Guinea pigs can eat mint stalks or mint stems, and they are completely safe for them. You only need to be careful with serving sizes and frequency. As we can see, guinea pigs can eat different parts of mint, and only the mint root isn’t good for them.
Unfortunately, your guinea pig cannot eat mint roots. Remember that the primary meal of guinea pigs regarding mint entails fresh mint leaves, flowers, and stems. Therefore, it is essential to separate the root from the stem before serving to guinea pigs.
Can Guinea Pigs Eat Chocolate Mint?
Chocolate mint is a type of peppermint. Considering that peppermint is the best option for guinea pigs to feed, guinea pigs can eat chocolate mint as well. The only thing you need to be careful with is the serving sizes.
Chocolate mint may be very delicious to guinea pigs because this sort of peppermint has some nuances of chocolate in taste and smell. Also, just like peppermint, chocolate mint is rich in vitamin C and vitamin A.
Can Guinea Pigs Eat Garden Mint?
Spearmint is also known as garden mint, and it has a sweet, less minty flavor than peppermint. Because of its taste, some people use to call it sweet mint as well.
Guinea pigs can eat garden mint, but you need to give it to guinea pigs only in moderation due to calcium content. Also, garden mint or spearmint lacks vitamin C. So, when feeding spearmint to guinea pigs, be sure to give also some other food rich in vitamin C. This is important because guinea pig needs around 10 to 30 mg of vitamin C daily.
Can Guinea Pigs Eat Lemon Mint?
Guinea pigs can eat lemon mint, which has a mild and aromatic lemon flavor. This type of mint is also known as a balm mint or lemon balm.
As with any other mint, feed guinea pigs only one or two leaves of lemon mint a few times per week. Lemon mint may be good for guinea pigs because some studies have reported that this mint has good antioxidant capabilities.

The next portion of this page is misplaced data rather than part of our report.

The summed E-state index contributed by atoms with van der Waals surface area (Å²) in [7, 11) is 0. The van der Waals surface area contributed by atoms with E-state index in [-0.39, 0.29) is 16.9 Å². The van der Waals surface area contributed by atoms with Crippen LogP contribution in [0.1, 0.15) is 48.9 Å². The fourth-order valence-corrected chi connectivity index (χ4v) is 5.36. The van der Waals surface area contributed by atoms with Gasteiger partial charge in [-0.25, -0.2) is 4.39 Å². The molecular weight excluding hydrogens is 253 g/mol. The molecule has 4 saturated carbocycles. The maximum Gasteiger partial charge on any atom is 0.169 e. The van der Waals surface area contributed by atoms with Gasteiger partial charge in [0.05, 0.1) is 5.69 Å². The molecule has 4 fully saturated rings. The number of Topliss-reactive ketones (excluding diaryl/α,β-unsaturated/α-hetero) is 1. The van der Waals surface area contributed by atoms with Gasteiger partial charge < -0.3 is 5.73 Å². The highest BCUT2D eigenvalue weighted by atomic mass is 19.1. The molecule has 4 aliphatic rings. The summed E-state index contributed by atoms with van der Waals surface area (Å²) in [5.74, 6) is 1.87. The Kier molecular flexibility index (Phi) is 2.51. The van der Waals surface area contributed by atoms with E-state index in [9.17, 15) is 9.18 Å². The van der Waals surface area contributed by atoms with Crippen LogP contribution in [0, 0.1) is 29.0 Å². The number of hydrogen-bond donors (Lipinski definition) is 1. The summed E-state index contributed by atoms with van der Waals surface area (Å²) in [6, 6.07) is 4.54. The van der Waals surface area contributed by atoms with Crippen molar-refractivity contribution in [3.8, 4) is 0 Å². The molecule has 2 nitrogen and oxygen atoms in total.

Can Guinea Pigs Eat Mint Candy?
Guinea pigs can’t eat mint candy because it presents to them a serious choking hazard. Mint candies aren’t good for guinea pig’s teeth and their sensitive digestive system.
There are also famous polo mints. Guinea pigs can’t eat polo mints as well. Even if they are a little softer to eat than mint candy, they also present a choking hazard to guinea pigs. Our pets shouldn’t eat any candies or processed human foods, especially ones that are rich in sugars.
Quick Facts on Mint
The following are some of the best-known facts about mint:
- Most mint strains can survive for two years or even more than that in the wild.
- In ancient medicine, the mint was used to alleviate chest pains and stomach aches.
- Because of its cooling effect, mint can relieve burns on the skin.
- The plant’s leaves are used in the cosmetic industry to make creams and lotions for skincare.
- Mint leaves produce menthol and essential oils that are used in the production of toothpaste and mouthwash.
- The favorite mojito cocktail drink is made using several ingredients, which include mint.
- Mint is equally used in the confectionery industry for making chewing gums, cakes, cookies, and other foods.
- The most popular strains of mint include spearmint, apple mint, and peppermint.
- The mint plant can grow anywhere from 4 to 47 inches.
- The stem of the mint plant has a square shape.
We made a full list of foods that guinea pigs can and can’t eat (150+ Types of Foods). Be sure to also check our recommended products page for everything you will ever need to assure a happy life for your guinea pigs. Hope this information was helpful and you have found the answer you were looking for.
List of Sources
An Investigation Into the Relationship Between Owner Knowledge, Diet, and Dental Disease in Guinea Pigs (Cavia Porcellus)
Nutrient Requirements of Laboratory Animals: Fourth Revised Edition
The Effects of Diet on Anatomy, Physiology and Health in the Guinea Pig
The Effect of Cellulose on Crystal Formation in the Kidneys of Guinea Pigs Fed Diet Rich in Calcium and Sodium